Inch High Private Eye

Inch High Private Eye

Don Adams, who brought Maxwell Smart to life in Get Smart, would later give voice to a trenchcoat-wearing crime fighter named Inspector Gadget. But a decade earlier, another diminutive cartoon detective’s voice also bore an uncanny resemblance. Only this time, it wasn’t Adams, but someone doing an impersonation of Maxwell Smart. His name was Inch High Private Eye.

Produced by Hanna-Barbera, Inch High Private Eye debuted on Saturday mornings in 1973. Inch, for lack of a better term (since he was never given a name on the show) possessed a secret potion that allowed him to shrink down to 1/72 normal size. Once shrunk, he could explore the nooks and crannies of the world, which proved quite handy in the crime-solving business. When not traveling around upon a paper airplane, he utilized the hot-dog-shaped Hushmobile, which proved stealthy transportation. Of course, things unraveled quickly whenever the magic potion would wear off, increasing Inch’s size – usually at the most inopportune moments.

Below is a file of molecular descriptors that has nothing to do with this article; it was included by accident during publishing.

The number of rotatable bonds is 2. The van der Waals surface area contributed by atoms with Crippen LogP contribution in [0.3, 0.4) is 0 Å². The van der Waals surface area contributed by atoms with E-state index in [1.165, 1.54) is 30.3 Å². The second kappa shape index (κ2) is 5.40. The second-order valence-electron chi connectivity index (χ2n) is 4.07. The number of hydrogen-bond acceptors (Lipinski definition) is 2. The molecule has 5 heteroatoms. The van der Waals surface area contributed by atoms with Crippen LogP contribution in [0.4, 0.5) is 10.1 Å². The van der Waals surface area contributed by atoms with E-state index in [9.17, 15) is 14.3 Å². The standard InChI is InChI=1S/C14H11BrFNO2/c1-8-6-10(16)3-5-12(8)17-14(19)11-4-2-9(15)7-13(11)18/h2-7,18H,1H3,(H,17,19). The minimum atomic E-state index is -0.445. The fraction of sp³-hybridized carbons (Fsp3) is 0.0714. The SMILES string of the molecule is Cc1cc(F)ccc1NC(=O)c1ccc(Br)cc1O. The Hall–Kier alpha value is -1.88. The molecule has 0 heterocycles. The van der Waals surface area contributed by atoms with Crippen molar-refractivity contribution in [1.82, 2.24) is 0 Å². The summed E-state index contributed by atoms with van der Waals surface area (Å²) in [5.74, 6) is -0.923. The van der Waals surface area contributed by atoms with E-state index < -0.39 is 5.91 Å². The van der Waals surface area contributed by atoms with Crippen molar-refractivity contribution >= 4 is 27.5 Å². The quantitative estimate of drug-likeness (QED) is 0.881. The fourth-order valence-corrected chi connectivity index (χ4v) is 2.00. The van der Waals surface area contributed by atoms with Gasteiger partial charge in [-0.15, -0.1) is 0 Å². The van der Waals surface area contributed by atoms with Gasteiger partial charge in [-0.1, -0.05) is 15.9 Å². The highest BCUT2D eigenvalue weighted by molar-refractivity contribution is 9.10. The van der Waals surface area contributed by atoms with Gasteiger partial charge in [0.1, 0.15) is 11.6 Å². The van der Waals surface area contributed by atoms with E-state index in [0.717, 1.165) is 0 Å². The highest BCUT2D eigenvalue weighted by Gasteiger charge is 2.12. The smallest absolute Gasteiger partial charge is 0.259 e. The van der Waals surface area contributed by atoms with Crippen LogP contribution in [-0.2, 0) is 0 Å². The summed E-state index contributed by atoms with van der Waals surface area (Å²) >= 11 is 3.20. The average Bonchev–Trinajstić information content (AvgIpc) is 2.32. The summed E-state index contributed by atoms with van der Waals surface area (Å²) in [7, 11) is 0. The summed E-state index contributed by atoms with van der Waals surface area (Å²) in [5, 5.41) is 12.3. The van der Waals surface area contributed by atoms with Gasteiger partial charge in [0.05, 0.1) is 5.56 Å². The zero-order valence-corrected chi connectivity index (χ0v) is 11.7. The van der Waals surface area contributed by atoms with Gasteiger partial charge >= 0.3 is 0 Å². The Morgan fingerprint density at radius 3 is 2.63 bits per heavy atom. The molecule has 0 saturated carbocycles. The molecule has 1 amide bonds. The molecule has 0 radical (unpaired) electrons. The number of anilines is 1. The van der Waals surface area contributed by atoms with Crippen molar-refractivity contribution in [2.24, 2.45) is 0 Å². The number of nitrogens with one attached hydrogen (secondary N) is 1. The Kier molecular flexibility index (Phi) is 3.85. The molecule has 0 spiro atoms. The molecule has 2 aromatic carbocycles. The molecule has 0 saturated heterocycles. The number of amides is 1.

Inch worked for the Finkerton Detective agency run by Mr. and Mrs. Finkerton, and worked alongside his niece Laurie and her country bumkin boyfriend, Gator. Their canine companion, a St. Bernard named Braveheart, traveled along with a barrel around his neck that served as a storage area for all of the disguises and gadgets that Inch might need on the job. Although a bit cocky and boisterous, Inch never failed to get his man.

Rather than cast Don Adams in the role, the cartoon’s creators turned to another familiar voice in the world of children’s television, giving the role to Lennie Weinrib, who, a couple of years earlier, had lent his vocal cords to a big friendly dragon named H.R. Pufnstuf (and years later to Scrappy Doo). Keen ears may also recognize the voice of Mrs. Finkerton, which was provided by Wilma Flintstone herself, Jean Vander Pyl, and fellow Flintstones alumni Don Messick (Bamm-Bamm) who played Braveheart.

The initial run of Inch High Private Eye was short-lived (ahem,) lasting only a single season, but the cartoon resurfaced in the years that followed in numerous syndicated Hanna-Barbera cartoon packages. It’s yet another Saturday morning gem from yesteryear, when cartoons were plentiful and children sat mesmerized.

Do you remember curling up to Inch High Private Eye on the Saturday mornings of your youth? If so, we’d love to hear your recollections of this 70s cartoon in our comments section.

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